“You’ve got to spend money to make money.” As a business owner, you’ve likely heard this countless times, usually from someone who has something to sell you. To some extent, it’s true. Cliches always are.
But not everything your company or brand needs to thrive has a price tag on it. Whether you’re just launching a business, or trying to grow your existing business, one of the best investments you can make is in your community.
No matter what kind of business you own, whether you’re the sole owner or manager of a multinational franchise, there are countless ways to get involved with your community. When you do, you won’t just be building your company’s brand. You’ll be increasing goodwill with your neighbors, and making valuable connections with current and future customers.
Why Get Involved?
Because when your company is an active, contributing member of the community, you’re using your position as a business owner or leader to provide support for families, seniors, children and the neighborhoods they call home.
Because it’s smart business to connect with your customers, prospects, suppliers and community leaders outside of your business’s four walls.
Because it’s valuable exposure for your brand. When you’re part of your community’s day-to-day life, over time your brand is perceived as a good citizen, and a contributing member of the place you (and your customers) call home.
If not you, who? If not now, when? Think of being involved this way. Somewhere out there is a “you-shaped” hole. Some organization needs what you and your business have to offer. Maybe it’s extra help with an event. Maybe it’s helping feed their volunteers. Maybe it’s something as simple as being a part of a fundraiser through a donation. No matter what you do, you’ll begin making a difference the minute you say yes.
Your employees want to play a part, too. Community involvement can be a powerful way to increase employee engagement, too. Even starting small — by volunteering yourself, or representing your business when you join a neighborhood organization — an example and saying to your employees “we are a part of something larger than just the day-to-day work we do here.”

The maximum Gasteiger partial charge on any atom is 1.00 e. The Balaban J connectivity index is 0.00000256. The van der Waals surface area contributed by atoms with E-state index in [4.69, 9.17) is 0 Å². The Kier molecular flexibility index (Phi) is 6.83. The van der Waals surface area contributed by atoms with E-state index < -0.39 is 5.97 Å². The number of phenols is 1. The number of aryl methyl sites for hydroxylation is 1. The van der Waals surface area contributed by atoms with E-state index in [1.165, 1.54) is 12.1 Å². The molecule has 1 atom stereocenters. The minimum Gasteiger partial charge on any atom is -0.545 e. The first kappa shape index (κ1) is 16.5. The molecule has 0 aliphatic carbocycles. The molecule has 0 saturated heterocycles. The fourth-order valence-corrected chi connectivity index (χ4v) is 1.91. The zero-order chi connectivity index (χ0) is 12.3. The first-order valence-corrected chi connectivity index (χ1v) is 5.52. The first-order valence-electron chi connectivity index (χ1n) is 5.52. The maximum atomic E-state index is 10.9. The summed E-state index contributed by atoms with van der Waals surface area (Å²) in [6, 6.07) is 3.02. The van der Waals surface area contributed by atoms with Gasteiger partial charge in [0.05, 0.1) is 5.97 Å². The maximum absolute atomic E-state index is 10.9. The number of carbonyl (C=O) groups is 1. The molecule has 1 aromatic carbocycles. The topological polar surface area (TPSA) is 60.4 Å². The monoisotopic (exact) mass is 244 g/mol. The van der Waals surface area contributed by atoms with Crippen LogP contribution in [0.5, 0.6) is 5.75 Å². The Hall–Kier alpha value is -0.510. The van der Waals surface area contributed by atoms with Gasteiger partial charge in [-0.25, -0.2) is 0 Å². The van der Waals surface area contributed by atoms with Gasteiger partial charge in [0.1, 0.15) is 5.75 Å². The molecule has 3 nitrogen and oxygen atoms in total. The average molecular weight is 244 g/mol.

Community is more than just a place.
When we talk about “community,” we’re talking about more than geography. Sure, your business is located in a neighborhood or business district surrounded by other neighborhoods, cities, or even states where your customers live and work.
But “community” is larger than lines on a map. It’s your customers. Their neighborhoods. The schools and churches that lie close by your business. Youth athletics. Scout groups. Even your competitors are one of many communities you’re a part of.
The point is to look beyond the map for communities you can connect with and make a meaningful difference.
What Can You Do?
Here are just a few ways you can get involved with your community:
- Support youth athletics by sponsoring a team or an end-of-the-season tournament.
- Contact your neighborhood elementary school to lead or participate in a playground cleanup, or a read-aloud program.
- Look for ways to help beyond the holidays. The end of the year always brings countless opportunities to do good in your community. But after the New Year, many service organizations report finding it difficult to enlist help.
- Hold a Community Night or Community Week when a percentage of sales is donated to one or more organizations making an impact in the immediate area.
- Use your business’s social media presence to promote neighborhood and community events to your customers and followers. Even if you’re not directly involved with an organization, helping them get the word out is always appreciated. And it sends a powerful message to everyone you’re in contact with that being involved with the place you call home is important.
- If you’re at a loss for ideas, get in touch with your local United Way. Organizations like this are tapped into your community’s entire network of service organizations and nonprofits. They can help connect you with a group whose mission is a perfect match with yours.
More Than One and Done
Finally, try to think about your community involvement as more than a once-a-year box to check. After all, part of what you’re trying to accomplish is to raise the visibility of your brand, right? That’s why you should consider ways to spread your involvement out over the course of an entire year. Your business year might have seasonal ups and downs, but community groups work all year ‘round.
By looking at what your business has to offer your community and getting involved, you can build your brand at the same time you’re building relationships and goodwill.